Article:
(N.B.: I posted this at my home blog. On further reflection, I should have posted it here, so I am cross-posting it.)
Today is the 67th anniversary of the Battle of Midway. The battle marked the turning point of the war against Japan. The Japanese sent a large force to invade Midway Island, spearheaded by four carriers. The US Navy had three carriers and, thanks to the Navy's code breakers, some knowledge of what the Japanese plan was.
The Japanese carriers launched strikes against the island, only to be found and attacked.
USN divebombers badly damaged three of the carriers on the morning of June 4th. All three were out of the fight, they were all abandoned and scuttled.
The fourth Japanese carrier struck back. Her planes badly damaged the USS Yorktown, which was later sunk by a Japanese submarine while under tow. This photo shows the Yorktown under attack.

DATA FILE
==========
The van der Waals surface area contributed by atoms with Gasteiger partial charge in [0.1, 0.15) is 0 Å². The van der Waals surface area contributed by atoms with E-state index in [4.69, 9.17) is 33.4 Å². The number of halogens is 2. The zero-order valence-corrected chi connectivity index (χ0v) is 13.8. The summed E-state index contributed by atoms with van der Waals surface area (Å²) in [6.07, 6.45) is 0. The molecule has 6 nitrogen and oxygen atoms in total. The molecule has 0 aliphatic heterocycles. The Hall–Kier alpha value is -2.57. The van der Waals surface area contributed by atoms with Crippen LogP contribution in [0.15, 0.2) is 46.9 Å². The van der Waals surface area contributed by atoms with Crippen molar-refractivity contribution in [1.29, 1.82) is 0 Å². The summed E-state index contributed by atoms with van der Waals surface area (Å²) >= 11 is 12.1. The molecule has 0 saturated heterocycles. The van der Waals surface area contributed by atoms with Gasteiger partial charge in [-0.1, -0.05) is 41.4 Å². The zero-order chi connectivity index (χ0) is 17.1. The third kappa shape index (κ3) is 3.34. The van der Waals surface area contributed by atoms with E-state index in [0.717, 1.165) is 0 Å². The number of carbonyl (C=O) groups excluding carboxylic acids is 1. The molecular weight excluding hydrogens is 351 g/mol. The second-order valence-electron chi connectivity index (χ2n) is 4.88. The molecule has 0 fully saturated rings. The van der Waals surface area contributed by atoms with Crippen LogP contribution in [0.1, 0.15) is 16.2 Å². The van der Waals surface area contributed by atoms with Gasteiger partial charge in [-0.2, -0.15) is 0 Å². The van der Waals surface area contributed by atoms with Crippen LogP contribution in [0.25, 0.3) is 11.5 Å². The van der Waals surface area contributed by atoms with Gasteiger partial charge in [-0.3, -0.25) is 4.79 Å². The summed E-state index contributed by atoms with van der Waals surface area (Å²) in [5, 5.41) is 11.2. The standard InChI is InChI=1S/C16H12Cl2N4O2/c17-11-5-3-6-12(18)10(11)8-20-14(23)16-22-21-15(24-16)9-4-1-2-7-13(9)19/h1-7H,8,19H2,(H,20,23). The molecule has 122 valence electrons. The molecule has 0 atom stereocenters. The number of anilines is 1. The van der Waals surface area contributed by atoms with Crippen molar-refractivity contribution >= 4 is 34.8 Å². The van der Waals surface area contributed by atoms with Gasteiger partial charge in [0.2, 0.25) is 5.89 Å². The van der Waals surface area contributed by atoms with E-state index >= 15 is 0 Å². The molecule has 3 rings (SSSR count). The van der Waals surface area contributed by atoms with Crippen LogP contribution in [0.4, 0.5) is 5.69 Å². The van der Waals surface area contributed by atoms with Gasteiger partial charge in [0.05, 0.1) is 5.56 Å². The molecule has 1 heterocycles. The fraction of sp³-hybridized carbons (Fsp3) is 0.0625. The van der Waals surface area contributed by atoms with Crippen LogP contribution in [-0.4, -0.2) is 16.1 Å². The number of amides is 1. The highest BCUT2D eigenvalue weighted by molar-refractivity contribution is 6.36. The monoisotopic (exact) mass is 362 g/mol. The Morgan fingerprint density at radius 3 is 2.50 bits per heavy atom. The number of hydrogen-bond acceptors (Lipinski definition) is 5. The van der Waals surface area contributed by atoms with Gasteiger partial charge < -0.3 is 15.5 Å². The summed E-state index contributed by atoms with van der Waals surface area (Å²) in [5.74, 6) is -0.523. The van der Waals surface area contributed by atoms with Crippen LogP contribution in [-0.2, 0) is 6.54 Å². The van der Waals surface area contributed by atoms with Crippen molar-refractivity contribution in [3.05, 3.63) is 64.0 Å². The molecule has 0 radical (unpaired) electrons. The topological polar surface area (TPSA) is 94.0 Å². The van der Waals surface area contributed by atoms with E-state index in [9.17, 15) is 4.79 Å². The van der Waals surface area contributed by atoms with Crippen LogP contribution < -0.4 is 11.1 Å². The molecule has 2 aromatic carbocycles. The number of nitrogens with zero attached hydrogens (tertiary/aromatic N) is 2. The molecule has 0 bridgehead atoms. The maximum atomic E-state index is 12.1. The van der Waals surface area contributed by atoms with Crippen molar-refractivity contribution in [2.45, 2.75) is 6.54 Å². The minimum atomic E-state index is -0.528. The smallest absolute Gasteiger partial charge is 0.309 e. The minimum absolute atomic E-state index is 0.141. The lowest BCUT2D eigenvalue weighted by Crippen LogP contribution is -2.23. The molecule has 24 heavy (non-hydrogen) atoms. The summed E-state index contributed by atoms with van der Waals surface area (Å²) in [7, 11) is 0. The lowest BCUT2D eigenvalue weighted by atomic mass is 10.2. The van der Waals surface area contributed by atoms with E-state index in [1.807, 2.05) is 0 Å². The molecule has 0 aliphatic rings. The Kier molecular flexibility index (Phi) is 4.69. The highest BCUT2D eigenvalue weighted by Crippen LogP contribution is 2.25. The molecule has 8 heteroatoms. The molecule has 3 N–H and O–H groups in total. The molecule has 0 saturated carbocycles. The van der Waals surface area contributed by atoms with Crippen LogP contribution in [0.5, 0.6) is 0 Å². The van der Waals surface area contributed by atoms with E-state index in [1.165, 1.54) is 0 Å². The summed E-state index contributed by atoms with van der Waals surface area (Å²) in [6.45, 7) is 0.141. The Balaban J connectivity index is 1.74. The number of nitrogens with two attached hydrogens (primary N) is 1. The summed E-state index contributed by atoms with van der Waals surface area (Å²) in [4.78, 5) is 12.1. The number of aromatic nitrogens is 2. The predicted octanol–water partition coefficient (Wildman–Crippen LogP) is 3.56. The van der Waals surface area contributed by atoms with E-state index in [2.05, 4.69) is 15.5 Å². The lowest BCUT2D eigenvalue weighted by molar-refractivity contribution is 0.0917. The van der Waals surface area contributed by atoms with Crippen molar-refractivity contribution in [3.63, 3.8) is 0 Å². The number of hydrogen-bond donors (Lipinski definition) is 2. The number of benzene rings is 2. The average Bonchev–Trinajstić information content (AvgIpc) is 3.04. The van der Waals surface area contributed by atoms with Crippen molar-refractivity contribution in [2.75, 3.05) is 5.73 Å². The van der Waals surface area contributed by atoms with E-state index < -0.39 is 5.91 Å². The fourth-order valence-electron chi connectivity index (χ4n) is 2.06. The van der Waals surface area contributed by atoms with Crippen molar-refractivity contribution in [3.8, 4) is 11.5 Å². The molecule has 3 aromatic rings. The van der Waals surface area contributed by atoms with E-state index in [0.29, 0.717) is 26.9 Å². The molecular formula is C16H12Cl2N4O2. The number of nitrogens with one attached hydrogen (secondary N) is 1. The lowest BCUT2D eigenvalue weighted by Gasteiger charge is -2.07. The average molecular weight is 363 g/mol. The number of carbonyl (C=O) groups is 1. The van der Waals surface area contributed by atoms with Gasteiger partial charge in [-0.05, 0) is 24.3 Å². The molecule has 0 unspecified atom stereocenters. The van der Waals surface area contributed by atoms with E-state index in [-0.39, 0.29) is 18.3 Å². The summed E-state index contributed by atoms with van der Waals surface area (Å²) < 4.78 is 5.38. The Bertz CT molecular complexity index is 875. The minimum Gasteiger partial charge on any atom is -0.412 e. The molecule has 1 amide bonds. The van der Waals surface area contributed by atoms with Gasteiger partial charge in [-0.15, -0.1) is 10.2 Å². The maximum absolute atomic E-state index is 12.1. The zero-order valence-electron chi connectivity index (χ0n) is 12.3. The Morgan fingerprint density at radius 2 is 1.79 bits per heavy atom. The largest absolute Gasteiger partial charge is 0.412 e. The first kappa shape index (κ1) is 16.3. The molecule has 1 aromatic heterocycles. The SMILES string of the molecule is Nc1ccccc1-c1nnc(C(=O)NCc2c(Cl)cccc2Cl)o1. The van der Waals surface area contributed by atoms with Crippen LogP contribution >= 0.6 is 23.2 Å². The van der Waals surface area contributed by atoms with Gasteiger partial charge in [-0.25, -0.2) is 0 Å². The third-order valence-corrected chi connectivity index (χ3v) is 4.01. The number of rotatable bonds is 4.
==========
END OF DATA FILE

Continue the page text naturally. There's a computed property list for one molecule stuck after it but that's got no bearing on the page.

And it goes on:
The fourth Japanese carrier was sunk that afternoon.
Turning points to a war are only apparent long after they happen. At this point, the US and her allies in the Pacific had been at war with Japan for six months, the war would continue on for three more years.
The person who saw this most clearly, though, was Admiral Yamamoto, who, in 1940, was quoted as saying this about the prospect of a general war in the Pacific: "In the first six to twelve months of a war with the United States and Great Britain I will run wild and win victory upon victory. But then, if the war continues after that, I have no expectation of success."
He was right and he was proven to be so 67 years ago today.
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